The Bay of Islands offers more than broad vistas of sea and sky, more than beaches, boating, and fabulous water sports. The Bay is the birthplace of modern New Zealand. Here the Treaty of Waitangi was signed, establishing British rule and granting the native inhabitants equal status. Rich in legend and mystery, the Bay of Islands has age-old ties to the Maori and to whalers, missionaries and New Zealand's early settlers.
The Bay of Islands has lured explorers for countless centuries. The Maori say that Kupe, the great Polynesian adventurer, came here in the 10th century. Captain Cook anchored offshore in 1769, followed by assorted brigands, traders, colonists and missionaries.
Note: Bay of Islands is an anchorage port. Passengers transfer to shore via ship's tender.
More about Bay of Islands, New Zealand Points of Interest
Waitangi Treaty Grounds
It was here in 1840 that the Treaty of Waitangi was first signed between Maori and the British Crown. This historic site offers a commanding view of history and the Bay of Islands.
Harbour, Islands & Hole in the Rock
Motu Kōkako, also known as Piercy Island or "The Hole In The Rock", is located off the north coast of the North Island of New Zealand. It is at the very northern tip of Rakaumangamanga (Cape Brett) in the Bay of Islands. The 60-foot (18 m) hole at sea level was created over centuries by wind and waves making it one of the most naturally beautiful sites in New Zealand. Being a popular tourist destination there are a multitude of tours offered and if the waters are calm and the tide is right the jet boats will go right through the hole.
Kerikeri & Surrounds
Today Kerikeri is a major citrus fruit center and tourist destination. The town also boasts the historic Mission house (1819), Stone Store (1833), and is noted for its thriving art and craft scene.
Russell, known as Kororareka[a] in the early 19th century, was the first permanent European settlement and seaport in New Zealand. It is situated in the Bay of Islands, in the far north of the North Island. New Zealand census recorded a resident population of 720, Much of the accommodation in the area consists of holiday homes or tourist accommodation.
Learn about the history, traditions and contemporary lives of the indigenous Maori people who inhabit the Bay of Islands. Experiences include Marae life and travelling by waka canoe which are brought to life by descendants of the original families.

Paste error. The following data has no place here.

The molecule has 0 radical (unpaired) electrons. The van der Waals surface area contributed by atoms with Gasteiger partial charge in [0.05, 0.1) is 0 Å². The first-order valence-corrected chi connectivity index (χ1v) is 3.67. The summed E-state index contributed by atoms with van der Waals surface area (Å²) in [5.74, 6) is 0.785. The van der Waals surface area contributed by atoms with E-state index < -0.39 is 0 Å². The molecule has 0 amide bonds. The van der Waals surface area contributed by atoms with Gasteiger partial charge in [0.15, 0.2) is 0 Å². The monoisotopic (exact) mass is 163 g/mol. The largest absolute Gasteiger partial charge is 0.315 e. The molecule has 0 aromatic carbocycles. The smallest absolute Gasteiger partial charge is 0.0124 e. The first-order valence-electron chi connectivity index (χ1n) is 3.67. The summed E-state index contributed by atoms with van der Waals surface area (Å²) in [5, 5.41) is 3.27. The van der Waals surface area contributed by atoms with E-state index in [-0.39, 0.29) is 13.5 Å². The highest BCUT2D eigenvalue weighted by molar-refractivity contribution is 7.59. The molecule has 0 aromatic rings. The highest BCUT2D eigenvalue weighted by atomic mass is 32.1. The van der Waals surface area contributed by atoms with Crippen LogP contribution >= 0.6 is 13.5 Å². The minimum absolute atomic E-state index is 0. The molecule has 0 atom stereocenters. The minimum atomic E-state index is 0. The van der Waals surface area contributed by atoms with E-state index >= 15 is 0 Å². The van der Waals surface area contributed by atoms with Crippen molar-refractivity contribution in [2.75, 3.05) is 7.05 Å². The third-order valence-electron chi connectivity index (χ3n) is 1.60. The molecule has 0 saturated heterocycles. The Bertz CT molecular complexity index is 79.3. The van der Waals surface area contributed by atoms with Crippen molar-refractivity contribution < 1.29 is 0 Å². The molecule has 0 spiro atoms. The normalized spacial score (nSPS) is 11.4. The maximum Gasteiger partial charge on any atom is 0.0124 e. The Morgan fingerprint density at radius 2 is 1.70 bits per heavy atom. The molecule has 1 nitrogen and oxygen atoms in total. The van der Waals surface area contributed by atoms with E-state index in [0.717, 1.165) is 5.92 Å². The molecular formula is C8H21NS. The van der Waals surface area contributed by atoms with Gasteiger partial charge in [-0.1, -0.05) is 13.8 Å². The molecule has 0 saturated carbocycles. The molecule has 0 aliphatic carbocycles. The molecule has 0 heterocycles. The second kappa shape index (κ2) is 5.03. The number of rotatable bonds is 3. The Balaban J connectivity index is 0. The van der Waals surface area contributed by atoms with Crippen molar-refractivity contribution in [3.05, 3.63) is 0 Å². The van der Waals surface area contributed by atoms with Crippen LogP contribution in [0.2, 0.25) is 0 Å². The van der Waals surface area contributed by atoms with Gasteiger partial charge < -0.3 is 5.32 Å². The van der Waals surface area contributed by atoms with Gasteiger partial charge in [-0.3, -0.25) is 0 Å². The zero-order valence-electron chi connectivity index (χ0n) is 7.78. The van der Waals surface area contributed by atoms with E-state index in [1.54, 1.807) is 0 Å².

The family owned Kawiti Cave tours were first established in the 1950's by Te Tawai Kawiti, Great grandson of the famous Maori Chief, Kawiti. The limestone cave system is home to thousands of glow worms spread across the ceiling surrounded by breath taking stalactites and stalagmites.
Paihia and Surrounds
Paihia is the main tourist town in the Bay of Islands in the far north of the North Island of New Zealand. It is 60 kilometres north of Whangarei, located close to the historic towns of Russell and Kerikeri. Missionary Henry Williams named the mission station Marsden's Vale and eventually the Paihia became the accepted name of the settlement. Nearby to the north is the historic settlement of Waitangi, and the residential and commercial area of Haruru Falls is to the west. The port and township of Opua, and the small settlement of Te Haumi, lie to the south. The population of Paihia is 1719
Haruru Falls is a small but wide waterfall. It's where the Waitangi River is at its strongest, feeding into a significant lagoon that ebbs its way out to the Bay of Islands beside Te Tii Marae and the Waitangi Treaty grounds. A small town with accommodation options is built around it. The falls are about 5km from the town of Paihia, and worth a trip to see. You can take a car and walk two minutes down a track to the Falls, passing a rope-swing installed bravely on a tree hanging off the cliff into the lagoon below.